Luter farmers market proposal put to task force
Published 6:19 pm Tuesday, March 29, 2022
Isle of Wight County’s Board of Supervisors voted 4-1 on March 17 to create a task force for the purpose of evaluating the costs versus benefits of funding former Smithfield Foods Chairman Joseph W. Luter III’s proposed permanent farmers market.
Luter has offered to donate land and contribute $1 million toward the construction of the proposed 13,300-square-foot indoor/outdoor building — if Smithfield and Isle of Wight County jointly raise another $2.7 million. The new building would be part of the “Grange at 10Main” mixed-use development he’s proposed for 50-plus acres at Main Street and Route 10 on the western edge of Smithfield’s historic district.
Supervisor Dick Grice said the board had discussed Luter’s proposal and a “study on the commercial space” proposed for Luter’s development in a closed session prior to the start of the meeting. The proposal calls for “the purchase” of the farmers market building “by the county and the town in a joint partnership.”
The Smithfield Times has requested a copy of the study but had not been provided the document by press deadline.
“This particular proposal, I think, merits putting together a task force to identify the practicality of this particular approach,” Grice said.
Grice proposed that the task force include representatives from the Board of Supervisors, the Smithfield Town Council and members of Isle of Wight County’s Economic Development Authority and/or staff. The board plans to appoint task force members at its April 7 work session.
Supervisor William McCarty emphasized that the county “has no bearing” on whether Luter’s development is approved or denied, and that the task force was to consider only whether to partner with Luter on the farmers market component.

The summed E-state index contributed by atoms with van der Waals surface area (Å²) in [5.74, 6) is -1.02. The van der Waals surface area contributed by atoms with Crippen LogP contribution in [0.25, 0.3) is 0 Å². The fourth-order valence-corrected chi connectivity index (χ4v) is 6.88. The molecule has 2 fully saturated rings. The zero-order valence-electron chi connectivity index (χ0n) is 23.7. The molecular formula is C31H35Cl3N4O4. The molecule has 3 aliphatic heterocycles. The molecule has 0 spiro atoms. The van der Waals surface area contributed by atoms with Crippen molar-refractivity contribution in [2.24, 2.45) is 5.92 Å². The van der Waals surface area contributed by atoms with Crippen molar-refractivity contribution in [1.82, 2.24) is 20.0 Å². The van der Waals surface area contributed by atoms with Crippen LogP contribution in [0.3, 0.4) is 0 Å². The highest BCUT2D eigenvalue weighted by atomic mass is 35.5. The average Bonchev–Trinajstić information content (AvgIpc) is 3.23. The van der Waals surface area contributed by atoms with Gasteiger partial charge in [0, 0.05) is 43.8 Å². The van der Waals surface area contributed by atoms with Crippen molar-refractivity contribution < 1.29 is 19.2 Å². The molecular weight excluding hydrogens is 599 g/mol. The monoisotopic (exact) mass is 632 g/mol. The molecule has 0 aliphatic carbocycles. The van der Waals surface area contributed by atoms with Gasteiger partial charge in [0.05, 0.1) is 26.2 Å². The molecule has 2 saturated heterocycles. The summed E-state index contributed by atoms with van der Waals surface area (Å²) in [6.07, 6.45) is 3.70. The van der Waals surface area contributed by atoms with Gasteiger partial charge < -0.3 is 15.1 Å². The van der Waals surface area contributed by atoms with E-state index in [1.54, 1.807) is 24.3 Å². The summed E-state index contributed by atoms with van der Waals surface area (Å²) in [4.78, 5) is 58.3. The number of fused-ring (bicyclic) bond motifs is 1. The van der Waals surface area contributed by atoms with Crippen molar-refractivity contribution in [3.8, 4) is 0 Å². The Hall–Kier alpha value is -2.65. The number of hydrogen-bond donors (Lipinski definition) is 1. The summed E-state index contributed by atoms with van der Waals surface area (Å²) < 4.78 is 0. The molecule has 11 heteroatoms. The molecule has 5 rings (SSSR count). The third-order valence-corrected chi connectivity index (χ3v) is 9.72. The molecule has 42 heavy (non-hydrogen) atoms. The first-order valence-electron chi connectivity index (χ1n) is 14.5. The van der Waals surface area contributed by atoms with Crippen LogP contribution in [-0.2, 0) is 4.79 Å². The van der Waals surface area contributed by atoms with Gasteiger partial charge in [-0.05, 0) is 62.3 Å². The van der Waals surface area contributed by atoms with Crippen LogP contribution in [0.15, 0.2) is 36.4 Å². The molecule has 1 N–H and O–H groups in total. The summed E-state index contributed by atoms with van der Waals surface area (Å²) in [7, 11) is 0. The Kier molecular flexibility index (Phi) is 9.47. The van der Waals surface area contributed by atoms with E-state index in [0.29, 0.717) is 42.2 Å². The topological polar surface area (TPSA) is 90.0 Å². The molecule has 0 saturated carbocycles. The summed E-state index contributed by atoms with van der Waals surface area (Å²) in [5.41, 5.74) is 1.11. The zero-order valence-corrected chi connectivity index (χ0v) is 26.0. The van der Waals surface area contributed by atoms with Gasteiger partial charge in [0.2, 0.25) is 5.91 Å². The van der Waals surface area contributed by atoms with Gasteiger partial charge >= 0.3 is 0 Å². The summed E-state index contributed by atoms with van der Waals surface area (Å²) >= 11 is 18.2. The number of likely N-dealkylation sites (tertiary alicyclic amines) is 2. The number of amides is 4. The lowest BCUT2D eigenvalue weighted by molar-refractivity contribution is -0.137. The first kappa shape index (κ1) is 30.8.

Luter has yet to apply for rezoning or permits for his development. When he does so, the decision will fall to Smithfield’s Town Council, as the site is located entirely within Smithfield’s town limits.
According to County Attorney Bobby Jones, the task force’s purpose would be to “vet the numbers” in the study the county has received “to see if the farmers market will pay for itself.”
“It has nothing to do with whether the development should be approved one way or the other,” Jones said.
Grice suggested a timeframe of 60 days for the task force to meet and make its recommendation.
Board Chairman Rudolph Jefferson was the sole dissenting vote on the matter.
“I think we’re throwing the citizens a curveball, so to speak,” Jefferson said, “because, if we approve it and make an investment based on the revenue that will be generated with that development, we’re telling the public … that we agree with the development.”
“I disagree,” Grice replied.
Should the town not approve Luter’s project, the proposed funding agreement “and the task force’s review of it would be null and void,” Grice said.